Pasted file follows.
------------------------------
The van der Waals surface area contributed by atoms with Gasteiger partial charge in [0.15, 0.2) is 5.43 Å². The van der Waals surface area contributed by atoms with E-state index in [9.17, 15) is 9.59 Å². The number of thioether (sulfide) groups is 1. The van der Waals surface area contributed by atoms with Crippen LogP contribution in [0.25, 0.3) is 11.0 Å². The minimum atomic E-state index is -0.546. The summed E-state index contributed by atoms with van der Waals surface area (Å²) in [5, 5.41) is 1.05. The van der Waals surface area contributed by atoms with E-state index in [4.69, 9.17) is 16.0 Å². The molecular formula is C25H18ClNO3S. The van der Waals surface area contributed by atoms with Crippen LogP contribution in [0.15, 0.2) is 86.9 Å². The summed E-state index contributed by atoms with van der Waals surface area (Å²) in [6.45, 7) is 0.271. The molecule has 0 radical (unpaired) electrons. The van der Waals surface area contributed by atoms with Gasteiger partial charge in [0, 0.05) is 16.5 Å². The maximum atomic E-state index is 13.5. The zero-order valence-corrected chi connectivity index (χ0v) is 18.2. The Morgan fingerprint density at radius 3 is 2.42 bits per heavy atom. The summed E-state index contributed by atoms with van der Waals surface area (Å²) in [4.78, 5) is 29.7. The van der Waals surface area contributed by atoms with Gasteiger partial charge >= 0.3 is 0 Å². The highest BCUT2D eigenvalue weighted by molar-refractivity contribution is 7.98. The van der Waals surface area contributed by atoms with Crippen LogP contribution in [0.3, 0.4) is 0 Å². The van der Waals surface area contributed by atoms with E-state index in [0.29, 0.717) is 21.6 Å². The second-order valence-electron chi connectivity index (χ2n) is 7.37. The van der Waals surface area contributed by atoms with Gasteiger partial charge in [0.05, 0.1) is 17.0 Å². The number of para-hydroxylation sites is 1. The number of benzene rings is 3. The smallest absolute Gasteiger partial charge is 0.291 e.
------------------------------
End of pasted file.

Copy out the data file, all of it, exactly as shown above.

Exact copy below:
The van der Waals surface area contributed by atoms with Gasteiger partial charge in [0.15, 0.2) is 5.43 Å². The van der Waals surface area contributed by atoms with E-state index in [9.17, 15) is 9.59 Å². The number of thioether (sulfide) groups is 1. The van der Waals surface area contributed by atoms with Crippen LogP contribution in [0.25, 0.3) is 11.0 Å². The minimum atomic E-state index is -0.546. The summed E-state index contributed by atoms with van der Waals surface area (Å²) in [5, 5.41) is 1.05. The van der Waals surface area contributed by atoms with E-state index in [4.69, 9.17) is 16.0 Å². The molecular formula is C25H18ClNO3S. The van der Waals surface area contributed by atoms with Crippen LogP contribution in [0.15, 0.2) is 86.9 Å². The summed E-state index contributed by atoms with van der Waals surface area (Å²) in [6.45, 7) is 0.271. The molecule has 0 radical (unpaired) electrons. The van der Waals surface area contributed by atoms with Gasteiger partial charge in [0, 0.05) is 16.5 Å². The maximum atomic E-state index is 13.5. The zero-order valence-corrected chi connectivity index (χ0v) is 18.2. The Morgan fingerprint density at radius 3 is 2.42 bits per heavy atom. The summed E-state index contributed by atoms with van der Waals surface area (Å²) in [4.78, 5) is 29.7. The van der Waals surface area contributed by atoms with Gasteiger partial charge >= 0.3 is 0 Å². The highest BCUT2D eigenvalue weighted by molar-refractivity contribution is 7.98. The van der Waals surface area contributed by atoms with Crippen LogP contribution in [0.3, 0.4) is 0 Å². The van der Waals surface area contributed by atoms with E-state index in [0.29, 0.717) is 21.6 Å². The second-order valence-electron chi connectivity index (χ2n) is 7.37. The van der Waals surface area contributed by atoms with Gasteiger partial charge in [0.05, 0.1) is 17.0 Å². The number of para-hydroxylation sites is 1. The number of benzene rings is 3. The smallest absolute Gasteiger partial charge is 0.291 e.